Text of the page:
A new research project is to investigate factors linked to the mental health and wellbeing of care-experienced young people.
The four-year programme is led by an interdisciplinary team from the universities of Bath and Oxford, in collaboration with colleagues at Cardiff University and the University of Bristol.
The programme will focus on two transition periods – moving from primary to secondary school and moving from adolescence into adulthood.
The research team will aim to identify key processes linked to the mental health and wellbeing of care-experienced young people, with a specific focus on psychological process and the role of support systems and services, to identify targets for future intervention and prevention programmes.
Professor Katherine Shelton, an expert in developmental psychology from Cardiff University’s School of Psychology, said: “We intend that this research mark a major advance in our understanding of the psychological profile of young people with experiences of care at key moments in their childhoods. It is particularly exciting that this project spans Wales and England.”
The work will be supported by Adoption UK and Coram Voice, as well as three panels of care-experienced young people.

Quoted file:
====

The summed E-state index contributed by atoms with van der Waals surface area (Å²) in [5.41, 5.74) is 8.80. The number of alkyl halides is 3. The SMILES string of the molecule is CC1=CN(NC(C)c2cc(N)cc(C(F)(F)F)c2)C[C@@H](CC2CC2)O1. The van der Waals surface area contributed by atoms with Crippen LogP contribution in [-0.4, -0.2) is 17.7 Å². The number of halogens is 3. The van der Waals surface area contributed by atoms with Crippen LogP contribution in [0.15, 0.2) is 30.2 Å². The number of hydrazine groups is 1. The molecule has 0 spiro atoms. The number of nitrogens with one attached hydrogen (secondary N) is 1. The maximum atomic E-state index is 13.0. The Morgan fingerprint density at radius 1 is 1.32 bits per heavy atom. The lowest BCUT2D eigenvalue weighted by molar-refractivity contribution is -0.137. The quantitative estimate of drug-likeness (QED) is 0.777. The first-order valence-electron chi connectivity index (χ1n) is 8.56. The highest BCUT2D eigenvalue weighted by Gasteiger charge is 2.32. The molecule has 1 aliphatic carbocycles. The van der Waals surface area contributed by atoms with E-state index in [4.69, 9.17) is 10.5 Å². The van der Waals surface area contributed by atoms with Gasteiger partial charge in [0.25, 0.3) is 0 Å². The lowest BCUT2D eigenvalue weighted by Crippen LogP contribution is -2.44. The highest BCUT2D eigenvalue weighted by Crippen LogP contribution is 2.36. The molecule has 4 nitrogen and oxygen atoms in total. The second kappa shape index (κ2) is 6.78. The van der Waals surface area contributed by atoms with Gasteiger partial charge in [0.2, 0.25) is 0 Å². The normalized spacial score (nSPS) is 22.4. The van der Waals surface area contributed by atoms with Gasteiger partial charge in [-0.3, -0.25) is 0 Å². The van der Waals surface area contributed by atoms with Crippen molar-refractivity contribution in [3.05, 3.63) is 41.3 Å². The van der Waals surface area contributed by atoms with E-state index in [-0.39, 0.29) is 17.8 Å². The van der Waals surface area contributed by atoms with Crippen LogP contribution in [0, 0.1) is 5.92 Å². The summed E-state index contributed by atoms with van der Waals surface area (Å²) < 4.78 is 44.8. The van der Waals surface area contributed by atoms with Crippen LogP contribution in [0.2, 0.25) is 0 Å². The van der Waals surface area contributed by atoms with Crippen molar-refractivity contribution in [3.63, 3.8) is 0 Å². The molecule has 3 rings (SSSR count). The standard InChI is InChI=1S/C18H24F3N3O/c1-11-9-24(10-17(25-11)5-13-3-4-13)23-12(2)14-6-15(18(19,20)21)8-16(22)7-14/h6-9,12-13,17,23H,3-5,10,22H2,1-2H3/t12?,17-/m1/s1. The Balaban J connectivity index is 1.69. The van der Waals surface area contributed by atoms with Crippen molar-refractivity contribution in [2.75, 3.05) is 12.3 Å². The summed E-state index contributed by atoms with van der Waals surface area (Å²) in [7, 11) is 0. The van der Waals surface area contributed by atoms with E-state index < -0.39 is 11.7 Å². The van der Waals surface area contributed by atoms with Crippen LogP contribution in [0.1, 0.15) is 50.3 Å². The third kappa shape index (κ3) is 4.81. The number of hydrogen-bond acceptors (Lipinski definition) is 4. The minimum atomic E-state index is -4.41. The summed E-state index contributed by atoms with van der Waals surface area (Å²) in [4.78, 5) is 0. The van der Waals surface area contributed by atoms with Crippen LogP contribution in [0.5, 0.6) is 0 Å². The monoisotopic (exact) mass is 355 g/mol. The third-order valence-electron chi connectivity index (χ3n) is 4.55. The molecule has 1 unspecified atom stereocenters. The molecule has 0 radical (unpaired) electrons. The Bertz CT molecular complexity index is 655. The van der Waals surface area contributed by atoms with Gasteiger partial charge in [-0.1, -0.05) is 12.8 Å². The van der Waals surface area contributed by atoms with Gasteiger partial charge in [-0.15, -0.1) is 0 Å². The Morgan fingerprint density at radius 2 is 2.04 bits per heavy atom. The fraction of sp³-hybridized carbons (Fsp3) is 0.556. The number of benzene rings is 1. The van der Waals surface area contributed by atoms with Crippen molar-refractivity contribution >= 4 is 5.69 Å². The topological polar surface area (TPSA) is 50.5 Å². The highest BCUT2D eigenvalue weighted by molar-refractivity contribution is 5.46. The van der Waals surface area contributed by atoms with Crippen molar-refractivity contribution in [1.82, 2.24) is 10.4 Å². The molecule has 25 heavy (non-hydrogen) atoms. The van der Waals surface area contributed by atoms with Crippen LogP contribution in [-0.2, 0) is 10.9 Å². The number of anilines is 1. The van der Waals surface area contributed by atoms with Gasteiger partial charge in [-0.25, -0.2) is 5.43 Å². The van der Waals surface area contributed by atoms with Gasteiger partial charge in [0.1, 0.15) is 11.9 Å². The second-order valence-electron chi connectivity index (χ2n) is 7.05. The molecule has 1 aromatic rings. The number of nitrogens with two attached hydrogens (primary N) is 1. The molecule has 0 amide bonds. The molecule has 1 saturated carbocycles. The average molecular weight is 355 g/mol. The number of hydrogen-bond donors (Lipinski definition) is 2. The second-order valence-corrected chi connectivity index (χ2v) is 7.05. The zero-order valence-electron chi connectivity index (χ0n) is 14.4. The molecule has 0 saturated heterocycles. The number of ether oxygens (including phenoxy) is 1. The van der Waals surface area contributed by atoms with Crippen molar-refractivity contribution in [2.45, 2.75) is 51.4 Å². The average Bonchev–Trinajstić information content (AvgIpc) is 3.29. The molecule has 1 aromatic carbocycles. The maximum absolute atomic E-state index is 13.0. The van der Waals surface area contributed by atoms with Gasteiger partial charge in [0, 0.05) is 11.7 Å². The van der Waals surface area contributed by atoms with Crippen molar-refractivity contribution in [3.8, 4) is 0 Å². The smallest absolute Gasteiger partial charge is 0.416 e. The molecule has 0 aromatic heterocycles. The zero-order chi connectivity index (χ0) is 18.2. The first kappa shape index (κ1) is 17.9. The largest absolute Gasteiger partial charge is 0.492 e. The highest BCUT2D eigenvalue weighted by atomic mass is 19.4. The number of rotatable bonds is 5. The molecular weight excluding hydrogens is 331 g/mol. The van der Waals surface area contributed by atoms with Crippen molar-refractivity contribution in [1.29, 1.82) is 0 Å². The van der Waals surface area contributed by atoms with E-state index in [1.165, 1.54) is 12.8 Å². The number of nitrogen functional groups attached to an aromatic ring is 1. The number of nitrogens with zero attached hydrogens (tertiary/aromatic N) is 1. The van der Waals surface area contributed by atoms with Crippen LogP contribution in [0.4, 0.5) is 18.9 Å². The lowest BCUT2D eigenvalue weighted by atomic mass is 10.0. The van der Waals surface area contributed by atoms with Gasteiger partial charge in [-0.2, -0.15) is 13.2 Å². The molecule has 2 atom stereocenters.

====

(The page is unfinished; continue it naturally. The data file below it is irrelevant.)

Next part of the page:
By involving young people with direct experience of foster care, residential care and/or adoption, the researchers want to develop a deeper understanding about individuals’ pre-care experiences, their experiences while at school, and how individuals see themselves, and manage their emotions.
One in 30 UK children are taken into care at some point before their 18th birthday. Many of these young people have experienced abuse, neglect, and other difficulties. Once in care, they are often separated from siblings and live with multiple carers, and this ongoing instability can compound their early experiences and have long-term consequences.
The research team hope their findings will lead to improved understanding of the needs of care-experienced young people, and improved outcomes, alongside more practical support for social workers, teachers, mental health professionals, adoptive parents and foster carers.
The research will use existing national data from approximately 14,000 care-experienced young people and will also include new longitudinal studies, involving 600 young people aged between 10-18, their carer(s), adoptive parent(s) and/or social workers.
Around £2.2m for this project has been funded directly by UK Research and Innovation, with the remaining funding coming from the universities involved.